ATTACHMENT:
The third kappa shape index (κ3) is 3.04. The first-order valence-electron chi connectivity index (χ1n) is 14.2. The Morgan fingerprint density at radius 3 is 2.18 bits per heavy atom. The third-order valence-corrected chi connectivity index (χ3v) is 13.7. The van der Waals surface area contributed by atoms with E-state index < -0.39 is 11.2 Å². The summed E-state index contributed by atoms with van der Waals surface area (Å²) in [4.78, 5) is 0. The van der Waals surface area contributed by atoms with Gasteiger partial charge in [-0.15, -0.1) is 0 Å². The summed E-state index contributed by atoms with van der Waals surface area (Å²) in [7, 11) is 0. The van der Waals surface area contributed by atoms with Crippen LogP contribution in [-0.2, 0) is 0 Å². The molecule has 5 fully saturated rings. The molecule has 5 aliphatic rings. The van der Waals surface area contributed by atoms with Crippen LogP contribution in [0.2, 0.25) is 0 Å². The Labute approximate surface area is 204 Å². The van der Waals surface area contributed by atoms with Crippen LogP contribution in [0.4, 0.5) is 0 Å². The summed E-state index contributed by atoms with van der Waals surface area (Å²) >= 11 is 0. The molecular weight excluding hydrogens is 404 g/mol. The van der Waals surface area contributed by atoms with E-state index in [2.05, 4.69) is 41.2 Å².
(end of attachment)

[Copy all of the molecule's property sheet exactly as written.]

The third kappa shape index (κ3) is 3.04. The first-order valence-electron chi connectivity index (χ1n) is 14.2. The Morgan fingerprint density at radius 3 is 2.18 bits per heavy atom. The third-order valence-corrected chi connectivity index (χ3v) is 13.7. The van der Waals surface area contributed by atoms with E-state index < -0.39 is 11.2 Å². The summed E-state index contributed by atoms with van der Waals surface area (Å²) in [4.78, 5) is 0. The van der Waals surface area contributed by atoms with Gasteiger partial charge in [-0.15, -0.1) is 0 Å². The summed E-state index contributed by atoms with van der Waals surface area (Å²) in [7, 11) is 0. The van der Waals surface area contributed by atoms with Crippen LogP contribution in [-0.2, 0) is 0 Å². The molecule has 5 fully saturated rings. The molecule has 5 aliphatic rings. The van der Waals surface area contributed by atoms with Crippen LogP contribution in [0.2, 0.25) is 0 Å². The Labute approximate surface area is 204 Å². The van der Waals surface area contributed by atoms with Crippen LogP contribution in [0.4, 0.5) is 0 Å². The summed E-state index contributed by atoms with van der Waals surface area (Å²) >= 11 is 0. The molecular weight excluding hydrogens is 404 g/mol. The van der Waals surface area contributed by atoms with E-state index in [2.05, 4.69) is 41.2 Å².